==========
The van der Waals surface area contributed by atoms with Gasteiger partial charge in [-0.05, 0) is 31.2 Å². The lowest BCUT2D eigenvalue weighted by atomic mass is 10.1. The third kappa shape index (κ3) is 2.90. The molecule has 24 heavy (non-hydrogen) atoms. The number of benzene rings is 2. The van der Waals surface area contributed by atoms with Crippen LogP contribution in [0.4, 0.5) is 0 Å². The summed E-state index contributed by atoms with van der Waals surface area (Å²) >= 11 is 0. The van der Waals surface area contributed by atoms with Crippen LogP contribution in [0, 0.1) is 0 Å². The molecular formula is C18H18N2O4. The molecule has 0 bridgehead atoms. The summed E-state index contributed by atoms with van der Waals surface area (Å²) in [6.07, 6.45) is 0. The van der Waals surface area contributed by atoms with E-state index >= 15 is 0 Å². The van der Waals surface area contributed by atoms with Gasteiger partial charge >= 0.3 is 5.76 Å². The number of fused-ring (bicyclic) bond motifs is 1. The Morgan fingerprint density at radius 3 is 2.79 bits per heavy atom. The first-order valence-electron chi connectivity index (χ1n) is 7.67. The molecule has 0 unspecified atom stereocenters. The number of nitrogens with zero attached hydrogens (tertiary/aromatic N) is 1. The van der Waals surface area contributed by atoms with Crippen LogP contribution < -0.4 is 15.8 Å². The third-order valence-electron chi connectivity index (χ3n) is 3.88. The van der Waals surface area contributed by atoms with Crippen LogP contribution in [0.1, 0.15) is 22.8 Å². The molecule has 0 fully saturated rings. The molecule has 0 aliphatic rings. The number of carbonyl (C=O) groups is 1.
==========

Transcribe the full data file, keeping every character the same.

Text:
The van der Waals surface area contributed by atoms with Gasteiger partial charge in [-0.05, 0) is 31.2 Å². The lowest BCUT2D eigenvalue weighted by atomic mass is 10.1. The third kappa shape index (κ3) is 2.90. The molecule has 24 heavy (non-hydrogen) atoms. The number of benzene rings is 2. The van der Waals surface area contributed by atoms with Crippen LogP contribution in [0.4, 0.5) is 0 Å². The summed E-state index contributed by atoms with van der Waals surface area (Å²) >= 11 is 0. The van der Waals surface area contributed by atoms with Crippen LogP contribution in [0, 0.1) is 0 Å². The molecular formula is C18H18N2O4. The molecule has 0 bridgehead atoms. The summed E-state index contributed by atoms with van der Waals surface area (Å²) in [6.07, 6.45) is 0. The van der Waals surface area contributed by atoms with E-state index >= 15 is 0 Å². The van der Waals surface area contributed by atoms with Gasteiger partial charge >= 0.3 is 5.76 Å². The number of fused-ring (bicyclic) bond motifs is 1. The Morgan fingerprint density at radius 3 is 2.79 bits per heavy atom. The first-order valence-electron chi connectivity index (χ1n) is 7.67. The molecule has 0 unspecified atom stereocenters. The number of nitrogens with zero attached hydrogens (tertiary/aromatic N) is 1. The van der Waals surface area contributed by atoms with Crippen LogP contribution < -0.4 is 15.8 Å². The third-order valence-electron chi connectivity index (χ3n) is 3.88. The van der Waals surface area contributed by atoms with Crippen LogP contribution in [0.1, 0.15) is 22.8 Å². The molecule has 0 fully saturated rings. The molecule has 0 aliphatic rings. The number of carbonyl (C=O) groups is 1.